PHOENIX -- A's pitcher Arnold Leon was optioned to Triple-A Sacramento and was sent to minor league camp Monday, his first day back after a wild weekend at the World Baseball Classic during which he incited a melee between his home country of Mexico and Canada by hitting a batter.
A's manager Bob Melvin said Leon's demotion had nothing to do with the incident that is still reverberating around the WBC, even though both countries are out. Melvin said there weren't enough innings in the major league camp to keep Leon busy.
In his first extended comments since Saturday's incident, Leon confirmed that he was under orders to drill Canadian hitter Rene Tosoni after Chris Robinson bunted to reach first in the ninth inning with Canada leading by six runs. Leon hit Tosoni in the back.
Leon said he was unaware of the WBC rule in which run differential is a tiebreaker for advancement. That rule prompted Canada to continue playing for as many runs as possible. Leon thought the order to hit Tosoni might have been made out of frustration.
"You're representing your country, Mexico, there is a passion for playing baseball," he said. "There are a lot of feelings on it, and we were losing. I didn't know the rules."
Leon maintained that his only failure was needing three pitches to carry it out.
"If I had hit him with the first pitch, probably nothing like that would have happened," he said. "It just happened. It's baseball. Like I said, I just did what I did. You have to do it."
Leon confirmed that he was implored by teammate Luis Cruz to hit Tosoni and also might have gotten a directive from the Mexico bench.
"I saw the sign," he said. "And if somebody tells you that you have to do something like that, you have to respect that, you have to respect your teammate."
Leon said he has heard positive and negative comments since the brawl. He said his A's teammates have been supportive.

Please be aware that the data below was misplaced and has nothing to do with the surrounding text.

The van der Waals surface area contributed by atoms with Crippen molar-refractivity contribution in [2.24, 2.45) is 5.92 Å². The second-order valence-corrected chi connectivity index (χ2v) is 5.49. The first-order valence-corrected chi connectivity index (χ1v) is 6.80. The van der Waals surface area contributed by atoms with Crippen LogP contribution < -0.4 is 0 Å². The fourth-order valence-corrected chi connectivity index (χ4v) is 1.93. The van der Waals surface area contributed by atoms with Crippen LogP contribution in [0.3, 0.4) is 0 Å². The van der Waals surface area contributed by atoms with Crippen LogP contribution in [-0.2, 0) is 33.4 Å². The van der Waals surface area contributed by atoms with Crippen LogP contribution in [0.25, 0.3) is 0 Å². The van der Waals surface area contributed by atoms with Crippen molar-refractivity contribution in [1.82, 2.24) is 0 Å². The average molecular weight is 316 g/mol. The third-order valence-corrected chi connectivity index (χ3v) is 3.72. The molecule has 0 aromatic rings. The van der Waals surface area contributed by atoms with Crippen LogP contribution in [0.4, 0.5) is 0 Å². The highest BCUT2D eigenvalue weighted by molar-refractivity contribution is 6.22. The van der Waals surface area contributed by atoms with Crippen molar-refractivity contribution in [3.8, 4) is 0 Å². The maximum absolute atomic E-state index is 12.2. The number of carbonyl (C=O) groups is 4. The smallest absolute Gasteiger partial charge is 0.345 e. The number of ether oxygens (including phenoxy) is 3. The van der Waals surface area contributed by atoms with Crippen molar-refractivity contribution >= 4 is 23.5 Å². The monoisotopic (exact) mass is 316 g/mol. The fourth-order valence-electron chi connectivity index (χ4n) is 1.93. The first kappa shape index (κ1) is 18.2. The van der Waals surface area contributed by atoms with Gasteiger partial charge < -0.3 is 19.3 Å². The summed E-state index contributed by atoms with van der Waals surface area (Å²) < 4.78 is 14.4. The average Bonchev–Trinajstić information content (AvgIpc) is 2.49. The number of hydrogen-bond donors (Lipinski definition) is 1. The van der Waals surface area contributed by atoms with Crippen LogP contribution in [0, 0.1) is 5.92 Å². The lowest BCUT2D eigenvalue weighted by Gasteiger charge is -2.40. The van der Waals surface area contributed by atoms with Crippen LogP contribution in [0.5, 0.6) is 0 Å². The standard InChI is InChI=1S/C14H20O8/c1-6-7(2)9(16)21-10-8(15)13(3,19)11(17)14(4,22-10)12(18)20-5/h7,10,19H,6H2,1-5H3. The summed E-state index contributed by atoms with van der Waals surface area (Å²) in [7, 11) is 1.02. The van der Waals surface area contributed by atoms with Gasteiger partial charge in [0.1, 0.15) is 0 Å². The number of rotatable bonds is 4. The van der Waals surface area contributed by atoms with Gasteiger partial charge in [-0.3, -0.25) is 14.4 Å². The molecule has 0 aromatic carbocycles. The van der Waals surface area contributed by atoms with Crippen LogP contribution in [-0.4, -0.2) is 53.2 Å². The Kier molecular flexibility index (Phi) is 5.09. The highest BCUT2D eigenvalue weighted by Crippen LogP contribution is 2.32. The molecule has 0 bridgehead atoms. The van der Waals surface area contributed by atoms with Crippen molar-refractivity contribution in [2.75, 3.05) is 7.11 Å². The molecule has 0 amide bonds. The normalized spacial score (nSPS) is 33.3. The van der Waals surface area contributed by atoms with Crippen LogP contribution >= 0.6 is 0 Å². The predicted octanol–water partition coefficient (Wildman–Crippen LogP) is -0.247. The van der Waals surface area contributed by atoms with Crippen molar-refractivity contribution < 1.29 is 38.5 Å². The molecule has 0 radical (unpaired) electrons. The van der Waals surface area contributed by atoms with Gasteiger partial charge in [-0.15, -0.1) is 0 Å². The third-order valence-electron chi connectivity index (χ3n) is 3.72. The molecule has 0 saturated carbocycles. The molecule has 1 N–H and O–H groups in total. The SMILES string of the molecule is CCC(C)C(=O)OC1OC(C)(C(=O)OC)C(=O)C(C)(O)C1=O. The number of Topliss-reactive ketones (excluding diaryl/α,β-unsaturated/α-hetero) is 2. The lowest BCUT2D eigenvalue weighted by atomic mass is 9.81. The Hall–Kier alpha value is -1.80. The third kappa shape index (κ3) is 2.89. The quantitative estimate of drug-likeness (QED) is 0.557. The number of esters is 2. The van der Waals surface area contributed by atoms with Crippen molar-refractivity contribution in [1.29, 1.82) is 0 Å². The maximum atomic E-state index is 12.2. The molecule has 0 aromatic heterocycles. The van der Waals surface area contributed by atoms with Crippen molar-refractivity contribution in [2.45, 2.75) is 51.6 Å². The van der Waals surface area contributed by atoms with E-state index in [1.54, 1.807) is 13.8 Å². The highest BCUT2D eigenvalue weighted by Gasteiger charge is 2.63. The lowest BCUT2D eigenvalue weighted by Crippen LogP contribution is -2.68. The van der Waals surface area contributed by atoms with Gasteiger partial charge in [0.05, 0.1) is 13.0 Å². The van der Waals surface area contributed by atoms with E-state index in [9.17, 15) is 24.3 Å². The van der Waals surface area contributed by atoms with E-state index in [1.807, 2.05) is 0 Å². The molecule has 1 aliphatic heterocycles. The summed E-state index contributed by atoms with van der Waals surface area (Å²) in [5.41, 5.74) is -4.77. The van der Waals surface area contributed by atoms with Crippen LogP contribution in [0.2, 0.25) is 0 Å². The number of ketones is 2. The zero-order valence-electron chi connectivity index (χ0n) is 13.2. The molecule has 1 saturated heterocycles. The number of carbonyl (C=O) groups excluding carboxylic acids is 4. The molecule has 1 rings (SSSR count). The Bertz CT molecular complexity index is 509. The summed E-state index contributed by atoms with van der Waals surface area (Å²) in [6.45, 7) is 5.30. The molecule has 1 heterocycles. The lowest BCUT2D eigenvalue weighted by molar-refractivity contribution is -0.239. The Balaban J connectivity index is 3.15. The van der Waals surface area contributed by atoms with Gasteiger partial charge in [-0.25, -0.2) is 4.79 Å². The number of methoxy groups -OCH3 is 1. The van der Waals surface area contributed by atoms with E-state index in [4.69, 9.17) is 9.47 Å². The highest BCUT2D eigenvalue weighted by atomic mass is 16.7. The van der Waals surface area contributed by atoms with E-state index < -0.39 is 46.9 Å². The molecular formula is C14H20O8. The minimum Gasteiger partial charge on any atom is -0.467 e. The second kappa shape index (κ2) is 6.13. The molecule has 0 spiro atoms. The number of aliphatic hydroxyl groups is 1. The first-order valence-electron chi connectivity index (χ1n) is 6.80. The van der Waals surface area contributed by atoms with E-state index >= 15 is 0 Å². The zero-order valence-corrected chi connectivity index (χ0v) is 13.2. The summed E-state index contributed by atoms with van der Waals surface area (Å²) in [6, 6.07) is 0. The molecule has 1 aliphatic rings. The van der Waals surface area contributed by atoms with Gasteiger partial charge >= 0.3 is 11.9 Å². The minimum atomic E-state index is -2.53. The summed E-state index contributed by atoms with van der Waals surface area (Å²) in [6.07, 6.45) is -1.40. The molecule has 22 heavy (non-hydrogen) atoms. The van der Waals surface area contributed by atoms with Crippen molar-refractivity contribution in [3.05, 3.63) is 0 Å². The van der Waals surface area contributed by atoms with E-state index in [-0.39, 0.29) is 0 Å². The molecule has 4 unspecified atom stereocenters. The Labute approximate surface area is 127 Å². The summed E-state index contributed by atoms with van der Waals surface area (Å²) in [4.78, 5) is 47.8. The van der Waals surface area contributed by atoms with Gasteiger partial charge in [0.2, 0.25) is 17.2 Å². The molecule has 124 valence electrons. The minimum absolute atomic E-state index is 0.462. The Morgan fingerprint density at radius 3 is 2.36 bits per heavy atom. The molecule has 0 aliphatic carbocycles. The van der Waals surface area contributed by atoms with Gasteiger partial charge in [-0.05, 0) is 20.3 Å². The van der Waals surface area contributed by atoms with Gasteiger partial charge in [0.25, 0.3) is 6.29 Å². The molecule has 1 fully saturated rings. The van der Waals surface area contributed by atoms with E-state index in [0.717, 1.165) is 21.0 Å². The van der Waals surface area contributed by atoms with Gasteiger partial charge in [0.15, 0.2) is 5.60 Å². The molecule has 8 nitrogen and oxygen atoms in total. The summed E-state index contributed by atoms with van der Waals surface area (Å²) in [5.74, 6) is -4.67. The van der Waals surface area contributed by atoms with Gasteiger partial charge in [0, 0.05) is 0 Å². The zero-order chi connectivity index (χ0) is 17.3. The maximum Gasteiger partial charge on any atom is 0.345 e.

"They just told me to calm down and take it easy, that I did what I was supposed to do," Leon said after working out with the A's minor leaguers at Papago Park.
Leon, 24, said that he didn't get involved in the shoving, noting that he was more worried about his family, including his pregnant wife, Cynthia, who was in the stands.
"I got out of there ... I was trying to calm down after that," he said. "I thought about my family and my wife. She was there watching me, so I was worried about her. That's why I just tried to get out of the way. She was scared a little bit, because she thought I was one of the guys (on the ground in the melee)."
Leon said when he met with Melvin on Monday morning, the manager asked if he was hurt and Leon said no. He added that the manager told him to "keep fighting."
Told that "fighting" might not have been the proper word choice, Leon chuckled.
"Fighting like staying competitive and being aggressive, keeping positive," the pitcher said. "I just want to keep working, forget about what happened the other day and keep working, keep moving and try to get to the big leagues."
Jarrod Parker, in his second start of the spring, gave up six hits and five runs in four innings, including two solo homers. Left-hander Travis Blackley yielded five hits and four runs in 11/3 innings.
"I actually thought he threw the ball pretty well," Melvin said of Parker. "He probably just didn't locate his fastball, and they ambushed him on some early first-pitch fastballs."
A's reliever Fernando Rodriguez had to leave the game after just one batter because of tightness in his elbow.
Read more about Jarrod Parker's performance in a 10-0 loss to the Padres at www.mercurynews.com/athletics